In the vice-presidential debate in 1984, George H.W. Bush charged that Walter Mondale and his running mate Geraldine Ferraro had said that the Marines killed in their barracks the year before in Lebanon had "died in shame." It was a lie—neither Mondale nor Ferraro had said any such thing. The Democrats were outraged and demanded an apology, but Bush refused to even admit he hadn't told the truth. Asked about the controversy later, Bush's press secretary, Peter Teeley, made a stunning statement. "You can say anything you want during a debate, and 80 million people hear it." And what if reporters then wrote stories demonstrating that the candidate had lied? "So what?" Teeley responded. "'Maybe 200 people read it or 2,000 or 20,000.''
But things are different now, right? Now we have fact-checkers, so candidates can't get away with that kind of thing. Well ... maybe not. Last night, Paul Ryan delivered a speech that may have set a new standard for dishonesty in an already dishonest campaign, and it has been roundly exposed for its mendacity, by liberal commentators at least. But is that going to change anything? Does anyone believe that Ryan will actually stop making a single one of the charges he has made? And doesn't that suggest that all this fact-checking is just a failure? Brendan Nyhan sees the glass as half-full:
This attention to the effectiveness of journalistic strategies is appropriate. In my view, though, we should rejoice that the inaccuracy of Romney's [welfare] ad is a continued topic of debate, not fall into despair or paralysis over the media's failure to dictate the content of a presidential campaign. The underlying problem with these analyses is the misguided conclusion that factchecking is a failure if it does not eliminate deception. From a scientific perspective, however, factchecking is effective if it reduces the prevalence of misleading claims relative to an otherwise identical world that lacks factchecking, which seems likely to be the case (though we lack direct evidence on this point).
With that said, journalists could be more effective in responding to a pattern of false claims. First, they should remember to continue to remind readers—some of whom are just starting to tune into the campaign—that claims like those in the welfare ad are bogus. Jeff Zeleny and Jim Rutenberg did exactly that in a New York Times report last weekend that flatly described the ad as "falsely charging that Mr. Obama has 'quietly announced' plans to eliminate work and job training requirements for welfare beneficiaries." Likewise, in a blog item that was later published in print, the Times's Michael Cooper reminded readers that the Republican convention featured a "selectively edited" clip of President Obama’s "you didn't build that" statement, which was made all the way back in July.
I'm also pleased to see that some reporters are plainly calling these deceptions what they are, instead of resorting to he said/she said descriptions. But so far, it seems to be having zero impact on the Romney campaign's behavior. They're in the middle of a convention where their misleading, dishonest reading of an out-of-context quote from President Obama is the principal theme of the entire frigging event. I don't know if there has been a single speaker at the RNC who hasn't mentioned it. They've printed signs, for gosh sake. So at least in this one case, it sure does look like fact-checking has not reduced the prevalence of the lie one iota beneath what it would have been in a world without fact-checking.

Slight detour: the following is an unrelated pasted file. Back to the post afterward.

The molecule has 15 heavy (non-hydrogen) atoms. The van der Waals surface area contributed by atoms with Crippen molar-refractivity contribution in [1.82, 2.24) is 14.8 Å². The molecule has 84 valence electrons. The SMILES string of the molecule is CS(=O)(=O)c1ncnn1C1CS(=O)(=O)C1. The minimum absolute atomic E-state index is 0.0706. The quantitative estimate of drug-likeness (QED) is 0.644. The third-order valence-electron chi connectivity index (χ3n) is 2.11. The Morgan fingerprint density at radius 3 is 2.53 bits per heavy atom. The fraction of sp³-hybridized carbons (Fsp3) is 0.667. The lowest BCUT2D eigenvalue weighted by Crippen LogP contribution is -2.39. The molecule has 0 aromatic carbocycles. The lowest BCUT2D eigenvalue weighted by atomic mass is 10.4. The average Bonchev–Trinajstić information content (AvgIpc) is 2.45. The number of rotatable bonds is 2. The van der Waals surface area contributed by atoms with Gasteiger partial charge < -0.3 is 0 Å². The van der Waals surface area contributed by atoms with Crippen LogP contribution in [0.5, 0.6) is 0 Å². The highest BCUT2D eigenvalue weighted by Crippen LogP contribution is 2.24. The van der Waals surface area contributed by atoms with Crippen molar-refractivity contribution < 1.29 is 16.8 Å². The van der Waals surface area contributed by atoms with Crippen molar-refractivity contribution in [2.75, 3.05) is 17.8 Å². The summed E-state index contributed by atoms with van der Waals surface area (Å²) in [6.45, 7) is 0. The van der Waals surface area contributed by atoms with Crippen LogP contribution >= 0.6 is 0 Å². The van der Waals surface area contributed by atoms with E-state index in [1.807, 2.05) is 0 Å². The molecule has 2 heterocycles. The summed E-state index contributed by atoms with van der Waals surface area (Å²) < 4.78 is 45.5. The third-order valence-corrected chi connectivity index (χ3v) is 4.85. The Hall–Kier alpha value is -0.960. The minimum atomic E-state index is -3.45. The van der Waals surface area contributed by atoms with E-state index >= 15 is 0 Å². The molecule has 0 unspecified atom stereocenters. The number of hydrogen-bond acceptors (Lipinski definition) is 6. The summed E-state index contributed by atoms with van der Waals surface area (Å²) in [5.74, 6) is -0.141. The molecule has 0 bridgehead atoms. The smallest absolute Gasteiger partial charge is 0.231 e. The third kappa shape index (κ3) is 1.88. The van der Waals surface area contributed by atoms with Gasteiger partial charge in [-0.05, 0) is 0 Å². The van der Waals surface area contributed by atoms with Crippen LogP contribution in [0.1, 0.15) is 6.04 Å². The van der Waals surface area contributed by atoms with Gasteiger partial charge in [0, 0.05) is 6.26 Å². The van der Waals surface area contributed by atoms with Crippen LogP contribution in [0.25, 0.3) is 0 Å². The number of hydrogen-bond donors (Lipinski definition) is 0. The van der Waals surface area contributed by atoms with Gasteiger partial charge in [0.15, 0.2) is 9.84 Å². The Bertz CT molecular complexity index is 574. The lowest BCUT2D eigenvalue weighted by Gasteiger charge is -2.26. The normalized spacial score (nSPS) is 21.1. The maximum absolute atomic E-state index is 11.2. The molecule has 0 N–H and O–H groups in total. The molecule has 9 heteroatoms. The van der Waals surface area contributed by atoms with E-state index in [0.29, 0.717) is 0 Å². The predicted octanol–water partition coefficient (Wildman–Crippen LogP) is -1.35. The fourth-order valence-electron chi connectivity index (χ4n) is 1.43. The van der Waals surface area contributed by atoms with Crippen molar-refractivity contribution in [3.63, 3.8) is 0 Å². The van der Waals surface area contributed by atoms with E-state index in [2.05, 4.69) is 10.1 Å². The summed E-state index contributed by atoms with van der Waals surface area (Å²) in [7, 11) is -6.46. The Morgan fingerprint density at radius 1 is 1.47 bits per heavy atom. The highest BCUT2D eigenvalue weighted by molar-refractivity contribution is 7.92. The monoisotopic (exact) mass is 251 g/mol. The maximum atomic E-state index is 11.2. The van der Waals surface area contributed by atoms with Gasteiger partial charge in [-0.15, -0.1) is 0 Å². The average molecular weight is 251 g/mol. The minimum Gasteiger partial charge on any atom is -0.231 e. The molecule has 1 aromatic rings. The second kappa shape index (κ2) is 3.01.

It's possible, on the other hand, that the fact-checking and slightly greater forthrightness on the part of journalists has persuaded some people that the Republicans are being disingenuous. But what you really want out of fact-checking is leverage—not just that the people who read a fact-check think differently about the claim in question, but that it has a wider effect. And that's where the cup sure looks half-empty.
Romney and Ryan are obviously engaging in some simple cost-benefit analysis. They see benefits in the specific falsehoods they're telling about Obama. At the moment, they see the costs—getting a "Pants On Fire" rating from Politifact—as minimal, or at least smaller than the benefits. Since it's obvious that they aren't being restrained by their own integrity, the only way they'll stop telling any particular lie is if the costs associated with it are raised to the point where they exceed the benefits. So how might journalists do that?
The main way, as I've argued before, is for them to write stories where the lie itself is the topic of the story. That will exert a much, much more powerful pull on the candidates, once you start asking questions like, "Is Mitt Romney a liar?" There are some other conditions that could raise the costs—let's say if Paul Ryan had a Palinesque on-camera humiliation, in which an interviewer confronted him with his Janesville auto plant absurdity and forced him to explain himself. If that happened, afterward he might be afraid to bring it up again, lest everyone replay that interview. But short of that, I fear that nothing is going to make them stop.
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